Archive for science fiction

Harrow the Ninth [book review]

Posted in Books, Kids with tags , , , , , on January 2, 2022 by xi'an

After rushing through the fabulous Gideon the Ninth over a weekend, I attacked the second volume of the Locked Tomb trilogy, Harrow the Ninth, with much enthusiasm! But then very quickly hit a (tomb) wall as the story did not seem to make much sense, although I remembered quite vividly (or sepulchrally!) the previous volume and this one involved some of the earlier characters plus some, including God (also called John). The character seemed to change radically from one chapter to the next and sounded mostly insane. While the writing style was great and kept a tiny fraction of the earlier, I kept plodding on a few pages at a time, until the Season break, when I spent a day in front of the fireplace and finished the volume in one go. As it started making some sense after circa page 400…. This is such a weird book, even when considering the unusual mix of necromancers and space opera, horror novel and thriller, teenage love and immortal lust, dealing with trauma and holding bone magic, having tea and biscuit with God John and living full time with a ghost! The main character Harrow or Harry appears to be insane and the writing is trying to reflect this impression while making her definitely compelling and attractive.

“It is wickedly challenging to read, deliberately impossible to comprehend in full and, frankly, I still feel like I only got about 80% of what actually happened. But there’s just something so gorgeously Baroque about it all.”

Some readers complained that they understood less than 80% of the book, but I am rather leaning towards 30%. And still I find the book quite compelling, if less funny than the first volume. )And too much of a space opera.) I may have to read it anew, though. Even with the help of this great NPR review.

Hugo Awards 2021

Posted in Books, Kids with tags , , , , , , , , , , on December 31, 2021 by xi'an

Martha Wells received another Hugo Award this year for the fifth installment, Network Effect,  which I enjoyed as much as the earlier ones. And yet another one for the entire series! A radically new translation [or rather a retelling] of the epic and Old English poem Beowulf translated by Maria Headley also won the best related work Award. (Tolkien wrote a modern version of the poem in 1926.) With the Old Guard being (disappointingly!, imho) the recipient of the best film.

Velimir Chlebnikov [Велими́р Хле́бников]

Posted in Books, Kids, pictures, Travel with tags , , , , , , , on December 30, 2021 by xi'an

the calculating stars [book review]

Posted in Books, Travel with tags , , , , , , , , , , , , , , on October 16, 2021 by xi'an

This fist sounded like an interesting attempt at alternate history, when a massive meteor strike obliterating the Washington DC region in 1952 forced the World to change shift towards space exploration and the eventual evacuation of Earth. The story is told from a computer (or computress) viewpoint, who is a wunderkid, a mathematician, a physicist, a war (WASP) pilot, and more, with a strong will and an independent mind, hoping to become a female astronaut. If the setting reminds you of Hidden figures, a (great) movie about the true story of NASA black female mathematicians, it is no surprise and I wonder how much inspiration the author got from these historical facts, if not from the 2016 book itself. Despite receiving many awards, like the Hugo, Nebula, and Locus awards!, The Calculating Stars is somewhat of a disappointment to me, because of the highly single-minded perspective,  where everything (related to solving the forecast extinction) seems to happen with a small group of people, because of the confusion between a mathematician and someone who can do complex arithmetics by head, to the near-perfection of the central character, who can also hotwire a car, because of the anachronisms, incl. the prescience that the asteroid crash was going to cause a deadly rise of temperatures when the dinosaur extinction was not yet linked with a similar event, because of a rosy depiction of the World uniting towards racing against the Great Extinction, and, cherry on the pie, because French sentences found throughout the book mostly make no sense as literal translations of English sentences!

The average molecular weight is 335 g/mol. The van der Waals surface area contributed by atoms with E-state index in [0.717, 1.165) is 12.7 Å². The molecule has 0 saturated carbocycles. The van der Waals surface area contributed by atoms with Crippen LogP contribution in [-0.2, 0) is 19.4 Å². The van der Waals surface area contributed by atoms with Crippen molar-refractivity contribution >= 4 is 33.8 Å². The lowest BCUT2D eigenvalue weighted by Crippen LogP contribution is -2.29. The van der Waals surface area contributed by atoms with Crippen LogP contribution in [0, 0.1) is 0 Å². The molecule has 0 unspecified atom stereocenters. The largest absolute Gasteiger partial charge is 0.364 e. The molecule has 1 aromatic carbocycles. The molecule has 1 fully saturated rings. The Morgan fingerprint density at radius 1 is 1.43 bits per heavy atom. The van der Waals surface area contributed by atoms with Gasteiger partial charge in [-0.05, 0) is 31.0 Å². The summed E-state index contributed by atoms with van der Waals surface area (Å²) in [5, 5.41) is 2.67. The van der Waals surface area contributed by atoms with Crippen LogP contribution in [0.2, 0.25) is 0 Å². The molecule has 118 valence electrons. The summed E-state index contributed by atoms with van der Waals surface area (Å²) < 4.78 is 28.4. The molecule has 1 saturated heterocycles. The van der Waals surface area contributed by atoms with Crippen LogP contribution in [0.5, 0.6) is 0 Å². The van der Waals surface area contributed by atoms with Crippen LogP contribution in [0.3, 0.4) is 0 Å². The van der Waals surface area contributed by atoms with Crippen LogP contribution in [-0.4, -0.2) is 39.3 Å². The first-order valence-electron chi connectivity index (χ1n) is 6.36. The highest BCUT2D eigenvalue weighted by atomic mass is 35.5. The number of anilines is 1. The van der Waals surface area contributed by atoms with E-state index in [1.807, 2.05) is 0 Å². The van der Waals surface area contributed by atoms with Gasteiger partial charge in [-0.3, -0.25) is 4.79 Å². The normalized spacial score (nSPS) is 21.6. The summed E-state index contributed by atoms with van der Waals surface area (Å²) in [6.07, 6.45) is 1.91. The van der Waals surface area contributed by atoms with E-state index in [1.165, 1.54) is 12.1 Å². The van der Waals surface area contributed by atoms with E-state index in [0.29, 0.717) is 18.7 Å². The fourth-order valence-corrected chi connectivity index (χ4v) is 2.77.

“Elle va le faire mais Dieu sait ce qu’elle va parler.” [She’s going to do it but God knows what she’s going to say.]

“Il est l’ordre naturel je pense (…) Il n’y a rien de naturel.” [It’s the natural order of things I think (…) Nothing is natural.]

“Ce ne fut pas une explosion ou nous aurions senti.” [It wasn’t a blast or else we would have felt.]

Locus awards 2021

Posted in Statistics with tags , , , , on July 15, 2021 by xi'an

After the Hugos, the Locus(es)! Here are the winners for different categories

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